Solar is the most abundant, permanent energy source in the world. The surface of the Earth receives over 100 000 TW of energy from the sun every year. In comparison, the global electricity generation in 2006 was 18 930 TWh, with electricity from solar energy contributing only 3.4 TWh. Clearly solar energy as a resource is not utilised to its potential. Since the first solar cells were developed in the 1970s, energy conversion efficiencies have increased, while materials and costs for manufacture of solar cells have decreased. Conventional comparison techniques suggest that solar electricity is far more expensive than electricity derived from fossil fuels, however as the world started to introduce a cost for carbon emissions, the economics of photovoltaics are expected to compare more favourably. Other parameters of importance for consideration when advancing the technological developments of photovoltaics are environmental factors that include water consumption, land degradation and social impacts where photovoltaic technology has favourable performance. This work discusses parameters that define the sustainability of photovoltaic power technology. The sustainability of photovoltaic has been assessed using an extensive literature review, according to economic, environmental and societal impacts. The key indicators of these impacts have been defined, on a per kilowatt hour basis, as the price, efficiency, carbon emissions, water use, land use, availability, limitations and social impacts. Each of these impacts has been compared, to conclude with the most sustainable aspects of photovoltaics. The most sustainable aspect of photovoltaic electricity production was found to be its availability, with no shortage of sunlight or silicon. Carbon emissions and water consumption are favourable at only 84 g CO2/kWh and 10 kg water/kWh, the majority of which are due to the intense energy requirements in the production of silicon crystals. There are very positive social advantages from photovoltaic installation, including the provision of electricity to remote and developing areas. Negative social impacts include the toxins produced during manufacture and glare. The photovoltaic energy efficiency from potential energy to electricity is only 15% with the maximum cell efficiency achieved at 39%. Due to their low efficiency, photovoltaic cells have a large area requirement. The two solutions to this problem are building integrated photovoltaics and large photovoltaic 'farms' in desert and arid regions. Currently, the least favourable aspect of photovoltaics is the cost for production of the cells. An average price is approximately USD$4/Wp and $0.25/kWh, making it the most expensive source of electricity in standard operation.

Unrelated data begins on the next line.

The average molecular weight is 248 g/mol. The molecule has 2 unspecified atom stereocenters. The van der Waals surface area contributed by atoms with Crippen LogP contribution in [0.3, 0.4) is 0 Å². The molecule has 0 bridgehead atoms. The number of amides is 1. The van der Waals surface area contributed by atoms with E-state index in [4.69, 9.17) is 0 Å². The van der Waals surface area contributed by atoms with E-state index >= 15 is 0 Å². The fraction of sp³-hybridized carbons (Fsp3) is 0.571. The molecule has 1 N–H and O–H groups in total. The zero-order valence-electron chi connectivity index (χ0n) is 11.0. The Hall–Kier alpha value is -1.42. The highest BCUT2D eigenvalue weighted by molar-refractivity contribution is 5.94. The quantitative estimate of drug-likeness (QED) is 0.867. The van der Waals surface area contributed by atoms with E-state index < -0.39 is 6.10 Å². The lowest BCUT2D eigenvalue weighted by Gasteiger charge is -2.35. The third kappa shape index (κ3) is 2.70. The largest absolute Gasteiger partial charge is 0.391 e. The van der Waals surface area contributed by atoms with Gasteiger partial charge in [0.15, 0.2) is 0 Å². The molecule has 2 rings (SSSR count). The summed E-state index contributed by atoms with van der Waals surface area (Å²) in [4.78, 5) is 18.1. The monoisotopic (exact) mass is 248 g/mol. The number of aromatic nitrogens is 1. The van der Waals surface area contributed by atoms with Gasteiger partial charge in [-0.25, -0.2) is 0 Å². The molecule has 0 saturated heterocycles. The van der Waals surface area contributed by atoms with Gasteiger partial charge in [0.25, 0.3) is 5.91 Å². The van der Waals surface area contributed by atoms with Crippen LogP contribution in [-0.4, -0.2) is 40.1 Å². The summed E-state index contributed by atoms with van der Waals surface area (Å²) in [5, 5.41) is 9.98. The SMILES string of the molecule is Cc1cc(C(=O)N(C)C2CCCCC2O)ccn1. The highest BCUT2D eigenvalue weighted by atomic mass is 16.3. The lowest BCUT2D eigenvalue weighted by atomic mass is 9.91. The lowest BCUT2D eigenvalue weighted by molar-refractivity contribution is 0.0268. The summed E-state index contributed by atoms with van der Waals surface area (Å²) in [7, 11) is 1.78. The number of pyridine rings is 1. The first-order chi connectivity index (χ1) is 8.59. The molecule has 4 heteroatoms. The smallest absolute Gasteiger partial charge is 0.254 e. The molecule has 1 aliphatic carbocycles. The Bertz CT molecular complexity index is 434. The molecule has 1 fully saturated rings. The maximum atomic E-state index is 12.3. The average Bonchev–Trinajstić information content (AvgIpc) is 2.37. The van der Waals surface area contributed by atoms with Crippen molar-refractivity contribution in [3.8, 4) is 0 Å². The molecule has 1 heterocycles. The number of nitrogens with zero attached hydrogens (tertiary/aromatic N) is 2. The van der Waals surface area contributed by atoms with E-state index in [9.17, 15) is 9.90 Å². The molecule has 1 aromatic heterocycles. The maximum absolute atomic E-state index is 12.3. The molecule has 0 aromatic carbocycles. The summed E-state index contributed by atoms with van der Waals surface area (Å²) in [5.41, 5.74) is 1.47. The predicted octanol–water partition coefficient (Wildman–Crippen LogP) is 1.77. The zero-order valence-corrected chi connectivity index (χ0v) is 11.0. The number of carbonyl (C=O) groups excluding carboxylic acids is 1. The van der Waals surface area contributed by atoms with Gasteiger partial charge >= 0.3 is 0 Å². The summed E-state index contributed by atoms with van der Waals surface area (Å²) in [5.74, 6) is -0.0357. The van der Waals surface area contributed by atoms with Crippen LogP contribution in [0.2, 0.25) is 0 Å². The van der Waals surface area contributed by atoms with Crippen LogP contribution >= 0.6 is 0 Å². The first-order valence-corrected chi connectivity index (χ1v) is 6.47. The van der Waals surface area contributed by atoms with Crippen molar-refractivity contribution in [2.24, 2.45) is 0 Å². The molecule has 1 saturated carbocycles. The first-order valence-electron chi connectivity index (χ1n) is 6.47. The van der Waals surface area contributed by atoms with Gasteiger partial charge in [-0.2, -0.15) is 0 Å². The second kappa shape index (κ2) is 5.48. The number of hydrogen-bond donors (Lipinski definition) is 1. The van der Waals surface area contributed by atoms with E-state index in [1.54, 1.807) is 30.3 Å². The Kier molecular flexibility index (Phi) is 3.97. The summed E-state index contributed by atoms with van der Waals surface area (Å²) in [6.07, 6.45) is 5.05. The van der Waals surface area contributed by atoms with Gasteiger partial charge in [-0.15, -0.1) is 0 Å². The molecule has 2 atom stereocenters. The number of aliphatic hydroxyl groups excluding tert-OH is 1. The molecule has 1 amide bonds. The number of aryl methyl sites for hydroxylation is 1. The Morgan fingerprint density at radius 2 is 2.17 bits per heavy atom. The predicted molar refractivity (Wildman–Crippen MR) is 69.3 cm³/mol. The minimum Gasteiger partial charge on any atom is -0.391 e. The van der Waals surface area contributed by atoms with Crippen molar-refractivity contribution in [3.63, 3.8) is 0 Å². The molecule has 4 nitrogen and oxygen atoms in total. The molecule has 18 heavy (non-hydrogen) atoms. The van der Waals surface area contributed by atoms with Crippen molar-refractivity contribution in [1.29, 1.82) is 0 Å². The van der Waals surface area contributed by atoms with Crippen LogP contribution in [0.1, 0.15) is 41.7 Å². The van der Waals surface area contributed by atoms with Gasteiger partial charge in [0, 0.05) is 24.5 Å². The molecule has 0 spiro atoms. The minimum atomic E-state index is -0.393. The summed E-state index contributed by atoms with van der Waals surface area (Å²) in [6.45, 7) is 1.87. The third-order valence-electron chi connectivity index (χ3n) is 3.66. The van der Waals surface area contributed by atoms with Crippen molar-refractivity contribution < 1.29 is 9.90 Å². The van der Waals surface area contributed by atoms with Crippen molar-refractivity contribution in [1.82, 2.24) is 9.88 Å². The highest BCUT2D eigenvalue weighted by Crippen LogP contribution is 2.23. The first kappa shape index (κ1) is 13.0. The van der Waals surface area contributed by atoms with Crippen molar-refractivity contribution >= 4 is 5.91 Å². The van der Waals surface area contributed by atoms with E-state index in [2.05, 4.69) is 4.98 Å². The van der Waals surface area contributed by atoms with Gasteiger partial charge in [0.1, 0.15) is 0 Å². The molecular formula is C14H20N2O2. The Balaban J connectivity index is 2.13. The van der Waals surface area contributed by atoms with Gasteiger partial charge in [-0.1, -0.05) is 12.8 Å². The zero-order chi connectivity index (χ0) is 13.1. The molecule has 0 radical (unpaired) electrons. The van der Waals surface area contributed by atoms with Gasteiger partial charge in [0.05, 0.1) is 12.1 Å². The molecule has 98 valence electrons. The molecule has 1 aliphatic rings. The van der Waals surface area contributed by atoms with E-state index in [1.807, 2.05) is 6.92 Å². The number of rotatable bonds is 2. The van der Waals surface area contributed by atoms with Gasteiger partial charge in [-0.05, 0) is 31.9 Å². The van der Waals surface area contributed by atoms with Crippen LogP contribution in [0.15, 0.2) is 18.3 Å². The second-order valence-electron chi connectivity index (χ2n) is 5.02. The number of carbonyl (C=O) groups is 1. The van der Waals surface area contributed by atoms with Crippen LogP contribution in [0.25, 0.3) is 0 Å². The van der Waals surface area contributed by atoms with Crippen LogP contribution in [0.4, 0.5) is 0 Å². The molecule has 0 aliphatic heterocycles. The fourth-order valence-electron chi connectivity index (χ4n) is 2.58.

|Title of host publication||Photovoltaics|
|Subtitle of host publication||Developments, applications and impact|
|Editors||Hideki Tanaka, Kiyoshi Yamashita|
|Place of Publication||Hauppauge, NY|
|Publisher||Nova Science Publishers|
|Number of pages||21|
|Publication status||Published - 2010|